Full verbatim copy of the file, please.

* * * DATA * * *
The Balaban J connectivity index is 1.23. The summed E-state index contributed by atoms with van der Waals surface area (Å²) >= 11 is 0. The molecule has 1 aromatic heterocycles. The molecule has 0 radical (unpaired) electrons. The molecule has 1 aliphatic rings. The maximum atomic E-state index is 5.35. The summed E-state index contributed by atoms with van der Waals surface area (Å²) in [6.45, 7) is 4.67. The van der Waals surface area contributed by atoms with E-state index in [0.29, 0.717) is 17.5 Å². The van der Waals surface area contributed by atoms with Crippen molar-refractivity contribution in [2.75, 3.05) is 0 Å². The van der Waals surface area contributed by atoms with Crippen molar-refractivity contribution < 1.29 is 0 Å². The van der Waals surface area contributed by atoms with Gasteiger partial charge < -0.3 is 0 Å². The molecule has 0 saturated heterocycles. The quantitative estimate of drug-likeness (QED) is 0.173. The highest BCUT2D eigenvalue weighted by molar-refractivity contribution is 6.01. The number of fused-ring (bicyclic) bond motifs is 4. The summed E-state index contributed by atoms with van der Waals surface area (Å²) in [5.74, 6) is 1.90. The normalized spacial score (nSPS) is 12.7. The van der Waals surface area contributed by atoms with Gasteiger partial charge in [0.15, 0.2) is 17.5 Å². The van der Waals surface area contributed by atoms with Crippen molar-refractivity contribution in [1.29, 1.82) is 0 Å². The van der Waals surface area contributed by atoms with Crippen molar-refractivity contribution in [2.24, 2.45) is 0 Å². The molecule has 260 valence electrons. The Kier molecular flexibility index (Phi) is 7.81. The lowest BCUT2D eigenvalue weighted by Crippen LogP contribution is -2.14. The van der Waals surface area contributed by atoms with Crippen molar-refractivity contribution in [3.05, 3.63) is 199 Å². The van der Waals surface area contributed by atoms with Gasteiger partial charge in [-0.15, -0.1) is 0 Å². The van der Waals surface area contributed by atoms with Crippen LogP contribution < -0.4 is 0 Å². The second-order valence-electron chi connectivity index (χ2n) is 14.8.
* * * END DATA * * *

The Balaban J connectivity index is 1.23. The summed E-state index contributed by atoms with van der Waals surface area (Å²) >= 11 is 0. The molecule has 1 aromatic heterocycles. The molecule has 0 radical (unpaired) electrons. The molecule has 1 aliphatic rings. The maximum atomic E-state index is 5.35. The summed E-state index contributed by atoms with van der Waals surface area (Å²) in [6.45, 7) is 4.67. The van der Waals surface area contributed by atoms with E-state index in [0.29, 0.717) is 17.5 Å². The van der Waals surface area contributed by atoms with Crippen molar-refractivity contribution in [2.75, 3.05) is 0 Å². The van der Waals surface area contributed by atoms with Crippen molar-refractivity contribution < 1.29 is 0 Å². The van der Waals surface area contributed by atoms with Gasteiger partial charge < -0.3 is 0 Å². The molecule has 0 saturated heterocycles. The quantitative estimate of drug-likeness (QED) is 0.173. The highest BCUT2D eigenvalue weighted by molar-refractivity contribution is 6.01. The number of fused-ring (bicyclic) bond motifs is 4. The summed E-state index contributed by atoms with van der Waals surface area (Å²) in [5.74, 6) is 1.90. The normalized spacial score (nSPS) is 12.7. The van der Waals surface area contributed by atoms with Gasteiger partial charge in [0.15, 0.2) is 17.5 Å². The van der Waals surface area contributed by atoms with Crippen molar-refractivity contribution in [1.29, 1.82) is 0 Å². The van der Waals surface area contributed by atoms with Crippen molar-refractivity contribution in [2.24, 2.45) is 0 Å². The molecule has 260 valence electrons. The Kier molecular flexibility index (Phi) is 7.81. The lowest BCUT2D eigenvalue weighted by Crippen LogP contribution is -2.14. The van der Waals surface area contributed by atoms with Crippen molar-refractivity contribution in [3.05, 3.63) is 199 Å². The van der Waals surface area contributed by atoms with Gasteiger partial charge in [-0.15, -0.1) is 0 Å². The van der Waals surface area contributed by atoms with Crippen LogP contribution < -0.4 is 0 Å². The second-order valence-electron chi connectivity index (χ2n) is 14.8.